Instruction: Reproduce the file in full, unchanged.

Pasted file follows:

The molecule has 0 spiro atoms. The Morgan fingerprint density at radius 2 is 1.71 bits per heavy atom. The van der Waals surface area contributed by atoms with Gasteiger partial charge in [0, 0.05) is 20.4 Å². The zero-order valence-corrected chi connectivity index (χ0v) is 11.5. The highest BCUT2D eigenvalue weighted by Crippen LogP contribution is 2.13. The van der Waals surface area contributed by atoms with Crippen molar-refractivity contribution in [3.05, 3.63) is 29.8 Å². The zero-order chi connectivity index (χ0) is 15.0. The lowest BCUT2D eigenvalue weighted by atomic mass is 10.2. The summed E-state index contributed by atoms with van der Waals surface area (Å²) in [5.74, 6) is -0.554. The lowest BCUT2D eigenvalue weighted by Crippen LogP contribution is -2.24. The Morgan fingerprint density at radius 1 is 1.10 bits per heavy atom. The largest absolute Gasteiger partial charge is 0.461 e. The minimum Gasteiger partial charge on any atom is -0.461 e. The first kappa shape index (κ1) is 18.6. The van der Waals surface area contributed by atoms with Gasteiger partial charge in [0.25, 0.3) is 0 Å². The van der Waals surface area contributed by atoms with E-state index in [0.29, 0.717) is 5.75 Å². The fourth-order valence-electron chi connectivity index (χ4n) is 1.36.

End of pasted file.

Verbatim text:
The molecule has 0 spiro atoms. The Morgan fingerprint density at radius 2 is 1.71 bits per heavy atom. The van der Waals surface area contributed by atoms with Gasteiger partial charge in [0, 0.05) is 20.4 Å². The zero-order valence-corrected chi connectivity index (χ0v) is 11.5. The highest BCUT2D eigenvalue weighted by Crippen LogP contribution is 2.13. The van der Waals surface area contributed by atoms with Crippen molar-refractivity contribution in [3.05, 3.63) is 29.8 Å². The zero-order chi connectivity index (χ0) is 15.0. The lowest BCUT2D eigenvalue weighted by atomic mass is 10.2. The summed E-state index contributed by atoms with van der Waals surface area (Å²) in [5.74, 6) is -0.554. The lowest BCUT2D eigenvalue weighted by Crippen LogP contribution is -2.24. The Morgan fingerprint density at radius 1 is 1.10 bits per heavy atom. The largest absolute Gasteiger partial charge is 0.461 e. The minimum Gasteiger partial charge on any atom is -0.461 e. The first kappa shape index (κ1) is 18.6. The van der Waals surface area contributed by atoms with Gasteiger partial charge in [0.25, 0.3) is 0 Å². The van der Waals surface area contributed by atoms with E-state index in [0.29, 0.717) is 5.75 Å². The fourth-order valence-electron chi connectivity index (χ4n) is 1.36.